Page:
And they are really stuck, what can we do at this time of night?
Of course, they're calling Sussex police.
Whereas, as I say, this is a civil matter, and we're very hands tied,
to a certain extent.
Anyone affected by Gatwick First Parking going bust is being advised
to contact trading standards.
We are working with Sussex police and Gatwick airport itself.
Hopefully to try and resolve this issue, get consumers their keys back
and then hopefully they can return home safely.
The Augustin family have a disabled daughter.
They need their car because it has specialist equipment inside.
This seat is for my disabled daughter.
Without it, she struggles to sit.
In the end, this was just a car but the seat was what really
she needs on a daily basis.
So that's really bad.
Mr Augustin will now return home to Kent with the family car
but there are flights arriving at Gatwick or the time.
And on those planes will be more Gatwick First Parking customers.
Ian Palmer reporting there.
The BBC has been unable to contact Gatwick First for comment.
Now, when's the last time you used a red phonebox?
Well, a growing number of companies are renting them
to use as office space, mobile repair shops
or even coffee shops.
There are already 20 in the capital.
And it's giving firms a chance to be in prime parts of Central London,
for a fraction of the price, as Nicola Ford found out.
It's a shop in a prime London location but there's no place
to make a cup of tea or go to the loo, and the customers
definitely can't come in.
That's because the shop is in a disused red telephone box.
It's where Farwad spends 7.5 hours a day repairing mobile handsets.
The advantage is you never bored.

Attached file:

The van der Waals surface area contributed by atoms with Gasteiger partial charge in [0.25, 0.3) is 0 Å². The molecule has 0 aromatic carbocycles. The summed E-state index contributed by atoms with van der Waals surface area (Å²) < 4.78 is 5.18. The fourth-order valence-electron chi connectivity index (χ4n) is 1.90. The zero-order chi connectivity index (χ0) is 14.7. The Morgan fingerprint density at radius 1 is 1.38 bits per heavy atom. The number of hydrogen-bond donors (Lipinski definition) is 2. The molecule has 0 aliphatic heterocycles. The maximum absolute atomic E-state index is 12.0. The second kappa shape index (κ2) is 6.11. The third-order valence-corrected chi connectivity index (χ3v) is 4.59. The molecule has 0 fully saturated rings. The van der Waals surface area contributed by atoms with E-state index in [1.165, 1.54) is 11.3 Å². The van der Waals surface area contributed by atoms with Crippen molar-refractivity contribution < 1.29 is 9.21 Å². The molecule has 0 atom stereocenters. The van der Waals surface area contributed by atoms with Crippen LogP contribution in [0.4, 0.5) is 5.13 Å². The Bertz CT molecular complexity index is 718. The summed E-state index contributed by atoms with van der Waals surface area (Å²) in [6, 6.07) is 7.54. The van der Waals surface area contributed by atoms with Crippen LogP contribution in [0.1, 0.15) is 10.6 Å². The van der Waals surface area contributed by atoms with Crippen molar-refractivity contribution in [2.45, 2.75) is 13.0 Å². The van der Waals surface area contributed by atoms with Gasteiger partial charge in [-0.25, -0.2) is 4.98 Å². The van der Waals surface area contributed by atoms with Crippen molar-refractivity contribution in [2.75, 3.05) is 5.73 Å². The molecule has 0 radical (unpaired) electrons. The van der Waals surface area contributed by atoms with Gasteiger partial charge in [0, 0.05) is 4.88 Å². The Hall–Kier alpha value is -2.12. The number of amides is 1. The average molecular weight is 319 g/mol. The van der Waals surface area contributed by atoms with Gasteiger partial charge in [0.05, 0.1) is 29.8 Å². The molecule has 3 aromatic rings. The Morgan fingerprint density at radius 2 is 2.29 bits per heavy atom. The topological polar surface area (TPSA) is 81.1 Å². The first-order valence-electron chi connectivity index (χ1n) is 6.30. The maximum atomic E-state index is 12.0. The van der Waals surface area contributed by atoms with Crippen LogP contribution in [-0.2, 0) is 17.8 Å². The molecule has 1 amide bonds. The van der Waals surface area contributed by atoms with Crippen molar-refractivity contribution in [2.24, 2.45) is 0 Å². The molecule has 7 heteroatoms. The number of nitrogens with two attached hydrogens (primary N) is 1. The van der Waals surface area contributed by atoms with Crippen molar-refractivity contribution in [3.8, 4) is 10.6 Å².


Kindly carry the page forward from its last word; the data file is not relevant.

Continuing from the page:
Because you are sitting in the street.
Looking at people.
The disadvantage is sometimes the noise and cars,
and the pollution.
This phone box lies on the old Brompton Road in between
Harvey Nichols and Harrods.
So, how does it feel to work in one of London's most
You start to be iconic as well if you work in an iconic
place, you are iconic...
For the founder of the mobile repair company Love Fone it makes sense
for them to work out of disused phone boxes.
I guess it's funny that, you know, obviously the mobile phone has made
the phone box obsolete.
So we are now bringing them back into service.
It is the next revolution, the next form of life
for these phone boxes.
And with rent at ?300 a month, it is cheap compared to the average
rent in Knightsbridge.
But one question remains - what do they do when they need the loo?
We have a good agreement with some local pubs.
Yeah, they let us use the loo.
And we fix their phones for free.
Well, after the overnight storms and lightening,
is today going to be a bit calmer?
Here's kate Kinsella.
Well, the storms last night you'd have thought may have
cleared the air somewhat.
Unfortunately, that's not the case.
Let's look at some pictures from last night.
Hundreds of flashes of lightning created some very beautiful pictures
from our weather watchers.
The post-storm pictures more like this.
Lots of standing water first thing this morning but it's been very warm
so that's all evaporated away, bright spells this afternoon but it
will remain pretty warm and humid.
There is quite a lot of cloud, it's thinning,
not necessarily breaking, though, so you may get some hazy
brightness out there.
If the sun comes out, the temperature will shoot up.
In the meantime, temperatures between 23-26.
Just feeling very sticky, warm and humid.
Overnight tonight, looks like a dryer affair
compared to last and.
Still the chance of one or two showers, nothing
too significant but, again, it's going to be quite a warm
one, the minimum around 17.
So, a warm, humid start tomorrow, some showers moving through.
Now, these are a cold front and that gradually moves away eastwards
through Thursday morning.
Behind it, it clears slightly, we get some brighter and sunny
spells but it introduces some much fresher air.
It will feel pretty cool tomorrow afternoon compared
to today, around 23.
For Friday, we've got some low pressure to the west of the UK,
starting to fling some weather fronts towards us.
That's going to make the weather changeable heading into the weekend.
Looks drier for Friday but then a showery regime as we head
through Saturday and Sunday and it is going to feel
quite a bit fresher.
And there'll be more on last night's weather at 6:30pm.
If you have any pictures or videos you can tweet them to us at BBC
London News or email us.
But for now that's it from the lunch team.